Welcome, and thanks for sharing your experiences.

    I totally agree with you that more of us need to be more open and honest with the church. That’s totally one of my pet peeves. While there is real homophobia, bigotry, hatred, etc. out there, at least in my experience there’s mostly a lot of innocent ignorance. And really, how are they supposed to know what it’s like unless we tell them???? We want to sit all comfy in our closets and wait for someone else to take the risks and do the hard work of educating them, so they will be well-informed and understanding, great people to talk to about this stuff. Argh!!!

    (Note: This is not some general call for people to just go rushing into outing themselves at their churches! I think there’s a time and a season for everything. There is real homophobia out there, and I don’t want people to go impaling themselves on it. But I think some of us–and I know I was DEFINITELY this way–could stand to be a little braver than we are.)

    I am so sorry about your dad–that must suck something awful. It makes me sad that his knowing about you (if indeed he does know) hasn’t changed anything. I will pray for God to soften his heart and open his eyes.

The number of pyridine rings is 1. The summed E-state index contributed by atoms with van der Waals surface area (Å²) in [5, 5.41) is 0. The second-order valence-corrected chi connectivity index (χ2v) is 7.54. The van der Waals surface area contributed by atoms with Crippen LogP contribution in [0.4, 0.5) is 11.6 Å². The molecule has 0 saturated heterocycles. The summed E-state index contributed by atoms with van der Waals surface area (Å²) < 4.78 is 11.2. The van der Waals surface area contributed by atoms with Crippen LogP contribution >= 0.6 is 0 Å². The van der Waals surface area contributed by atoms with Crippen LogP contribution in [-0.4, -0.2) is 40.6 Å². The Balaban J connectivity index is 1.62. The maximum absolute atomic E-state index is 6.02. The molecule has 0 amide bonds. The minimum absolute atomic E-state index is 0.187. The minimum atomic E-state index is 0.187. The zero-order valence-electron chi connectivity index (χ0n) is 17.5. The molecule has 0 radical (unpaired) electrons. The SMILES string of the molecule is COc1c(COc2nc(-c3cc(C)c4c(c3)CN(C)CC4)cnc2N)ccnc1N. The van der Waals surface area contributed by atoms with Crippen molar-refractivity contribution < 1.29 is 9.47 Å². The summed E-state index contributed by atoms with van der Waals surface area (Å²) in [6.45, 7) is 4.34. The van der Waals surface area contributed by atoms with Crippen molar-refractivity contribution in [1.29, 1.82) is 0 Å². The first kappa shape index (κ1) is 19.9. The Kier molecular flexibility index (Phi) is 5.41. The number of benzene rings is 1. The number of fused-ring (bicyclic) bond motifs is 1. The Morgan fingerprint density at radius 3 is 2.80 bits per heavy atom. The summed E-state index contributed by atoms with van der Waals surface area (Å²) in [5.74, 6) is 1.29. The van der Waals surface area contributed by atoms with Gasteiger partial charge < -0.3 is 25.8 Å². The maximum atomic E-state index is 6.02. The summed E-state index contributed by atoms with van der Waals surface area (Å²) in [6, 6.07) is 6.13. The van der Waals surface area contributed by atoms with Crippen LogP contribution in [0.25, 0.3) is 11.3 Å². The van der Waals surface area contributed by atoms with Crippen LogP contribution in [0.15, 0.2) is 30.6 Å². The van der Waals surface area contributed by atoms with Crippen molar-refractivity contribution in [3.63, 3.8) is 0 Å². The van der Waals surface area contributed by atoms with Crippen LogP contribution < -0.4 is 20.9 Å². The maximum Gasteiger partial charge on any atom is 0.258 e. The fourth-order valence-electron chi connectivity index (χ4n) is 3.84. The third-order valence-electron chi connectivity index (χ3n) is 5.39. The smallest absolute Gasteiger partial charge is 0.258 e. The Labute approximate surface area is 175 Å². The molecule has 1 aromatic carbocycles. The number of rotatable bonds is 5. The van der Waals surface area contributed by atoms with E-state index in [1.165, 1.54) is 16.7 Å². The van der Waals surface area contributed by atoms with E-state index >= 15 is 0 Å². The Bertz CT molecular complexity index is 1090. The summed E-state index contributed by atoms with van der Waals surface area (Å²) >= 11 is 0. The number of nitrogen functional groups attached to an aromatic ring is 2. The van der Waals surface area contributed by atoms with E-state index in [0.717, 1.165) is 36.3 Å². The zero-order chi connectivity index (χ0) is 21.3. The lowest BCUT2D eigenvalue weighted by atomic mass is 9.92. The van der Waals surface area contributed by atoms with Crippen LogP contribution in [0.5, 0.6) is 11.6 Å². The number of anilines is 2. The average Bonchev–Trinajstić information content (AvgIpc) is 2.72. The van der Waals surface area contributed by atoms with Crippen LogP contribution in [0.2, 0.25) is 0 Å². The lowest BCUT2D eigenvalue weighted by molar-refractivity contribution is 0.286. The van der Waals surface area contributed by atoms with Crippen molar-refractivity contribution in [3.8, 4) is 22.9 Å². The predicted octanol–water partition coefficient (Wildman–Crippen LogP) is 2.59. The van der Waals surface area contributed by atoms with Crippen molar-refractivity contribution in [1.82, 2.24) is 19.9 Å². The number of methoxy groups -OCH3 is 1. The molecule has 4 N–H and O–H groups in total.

Saul:

    Yeah, I agree with you that Christians are wrong/confused about a lot of stuff, that there are lots of teachings and attitudes that are more off-base than what one generally hears about homosexuality. (On a side note, I don’t consider the ‘sin of Sodom’ necessarily homophobic, but it does seem unhelpful to me in some ways, in that it implies that those with ssa are the sort of folks who go around beating on the doors to people’s homes trying to gangrape the inhabitants. I think it could feed misunderstandings and fears.)

    I agree that we can be overly obsessive about this one way of getting the faith wrong, in a way that can be selfish. That’s definitely my own story right there! At the same time, though, I know some people who have had truly horrific experiences, way beyond anything described in the comments here. So I don’t want to belittle the pain of people I don’t know–what for me was a ridiciulously self-centered, too-easily-offended response might be justified in someone else’s context.

    Young Christian Woman:

    Welcome! I’m glad you’re enjoying the series so far…and yeah I do plan on continuing, it’s just that Life has a way of interfering with plans and schedules, :)